Safety at sea

People have utilised a variety of materials to aid their buoyancy in the water; the earliest recorded examples being inflated animal skins and simple pieces of wood. In survival equipment, cork and then kapok (a soft, light, hollow vegetable fibre) were commonly used until they were superseded by synthetic foams in the 1970s. These plastics materials offered improved performance due to their structure (closed cells, essentially small air-filled pockets), their durability, and resistance to mechanical and chemical deterioration.

The Crewsaver Ski-neo vest (1) is intended for use in active surface watersports including dinghy sailing and kayaking; activities that tend to take place in calm, sheltered waters, close to the shore. It contains plasticised polyvinyl chloride (PVC) foam that provides 50N (newtons) of integral buoyancy to assist the wearer in keeping afloat whilst conscious and treading water.

 

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With 100N of buoyancy, the Baltic lifejacket (2) is suitable for babies and young children within the weight range 0-15kg. It is officially classed as a lifejacket because the design will turn an infant into the upright position once in the water, keeping the airways clear. As the front polyethylene foam section floats up, the child’s bodyweight rotates down and back, with the large collar supporting the head. To achieve this level of safety in adults, a combination of both synthetic foam and inflatable chambers is often necessary. A common sight along the UK coastline, lifebuoys (3) are installed as Public Rescue Equipment because they are effective and easy to use. Intended to be thrown to a casualty in the water to help them stay afloat, this example has a buoyancy rating of 180N provided by polyurethane foam. It is brightly coloured and has reflective tape for visibility.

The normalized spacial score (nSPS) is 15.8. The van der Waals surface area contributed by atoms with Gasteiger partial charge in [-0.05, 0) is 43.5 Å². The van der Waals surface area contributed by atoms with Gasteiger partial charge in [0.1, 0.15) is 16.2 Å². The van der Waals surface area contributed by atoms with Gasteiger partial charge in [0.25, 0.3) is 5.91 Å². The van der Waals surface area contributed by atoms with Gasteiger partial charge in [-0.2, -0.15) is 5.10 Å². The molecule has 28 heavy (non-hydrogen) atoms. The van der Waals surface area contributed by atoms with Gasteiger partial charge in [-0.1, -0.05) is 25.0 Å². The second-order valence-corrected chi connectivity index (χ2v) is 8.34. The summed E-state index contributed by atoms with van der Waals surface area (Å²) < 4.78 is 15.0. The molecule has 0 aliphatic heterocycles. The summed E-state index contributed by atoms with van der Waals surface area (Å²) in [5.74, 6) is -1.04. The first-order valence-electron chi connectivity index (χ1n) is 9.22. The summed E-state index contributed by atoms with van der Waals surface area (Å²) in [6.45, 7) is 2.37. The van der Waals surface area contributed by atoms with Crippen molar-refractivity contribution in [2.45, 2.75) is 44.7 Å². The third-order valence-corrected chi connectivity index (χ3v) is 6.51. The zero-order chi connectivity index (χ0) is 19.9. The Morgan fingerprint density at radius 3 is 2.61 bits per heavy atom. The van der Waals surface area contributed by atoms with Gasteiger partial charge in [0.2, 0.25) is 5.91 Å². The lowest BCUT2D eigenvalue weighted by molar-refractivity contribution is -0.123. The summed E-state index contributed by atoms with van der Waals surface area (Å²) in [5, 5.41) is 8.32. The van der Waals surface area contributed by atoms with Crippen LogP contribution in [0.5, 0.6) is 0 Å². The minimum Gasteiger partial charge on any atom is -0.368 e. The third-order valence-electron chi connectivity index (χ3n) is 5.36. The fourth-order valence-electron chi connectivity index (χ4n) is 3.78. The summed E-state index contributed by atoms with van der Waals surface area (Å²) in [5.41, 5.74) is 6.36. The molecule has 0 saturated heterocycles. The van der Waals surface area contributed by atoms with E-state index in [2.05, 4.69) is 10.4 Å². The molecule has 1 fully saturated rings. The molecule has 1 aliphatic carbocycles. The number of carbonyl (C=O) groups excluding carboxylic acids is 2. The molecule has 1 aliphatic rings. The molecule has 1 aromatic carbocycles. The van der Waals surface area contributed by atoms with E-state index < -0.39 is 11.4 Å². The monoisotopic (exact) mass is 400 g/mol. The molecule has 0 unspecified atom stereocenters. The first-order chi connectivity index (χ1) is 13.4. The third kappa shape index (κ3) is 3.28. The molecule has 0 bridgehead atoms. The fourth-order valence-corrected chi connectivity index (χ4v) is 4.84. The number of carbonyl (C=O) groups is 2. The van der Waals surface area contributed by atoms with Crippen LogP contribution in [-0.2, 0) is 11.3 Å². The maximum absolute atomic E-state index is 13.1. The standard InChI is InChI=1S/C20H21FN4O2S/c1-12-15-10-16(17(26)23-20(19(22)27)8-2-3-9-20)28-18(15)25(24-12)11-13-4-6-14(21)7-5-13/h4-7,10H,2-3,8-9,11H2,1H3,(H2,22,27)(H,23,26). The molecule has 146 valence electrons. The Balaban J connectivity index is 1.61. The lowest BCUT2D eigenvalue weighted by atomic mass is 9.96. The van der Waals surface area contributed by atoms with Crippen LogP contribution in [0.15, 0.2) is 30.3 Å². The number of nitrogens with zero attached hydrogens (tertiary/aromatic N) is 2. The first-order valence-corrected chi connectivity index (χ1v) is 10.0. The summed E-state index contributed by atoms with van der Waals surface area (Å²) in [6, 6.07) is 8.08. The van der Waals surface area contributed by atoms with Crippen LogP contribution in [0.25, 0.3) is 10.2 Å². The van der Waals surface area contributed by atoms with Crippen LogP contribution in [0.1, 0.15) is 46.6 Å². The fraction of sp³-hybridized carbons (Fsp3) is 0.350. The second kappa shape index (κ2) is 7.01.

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The Spector competition impact vest (4) also contains foam but here it is intended for the purpose of protecting the body when hitting the water at speed. Recommended for adrenaline watersports such as wakeboarding and kitesurfing, the doublelayered polyvinyl chloride (PVC) is structured as armoured panels around the torso to reduce the risk of injury and bruising whilst being lightweight, thin and flexible for comfort and to allow a full range of movement.

 

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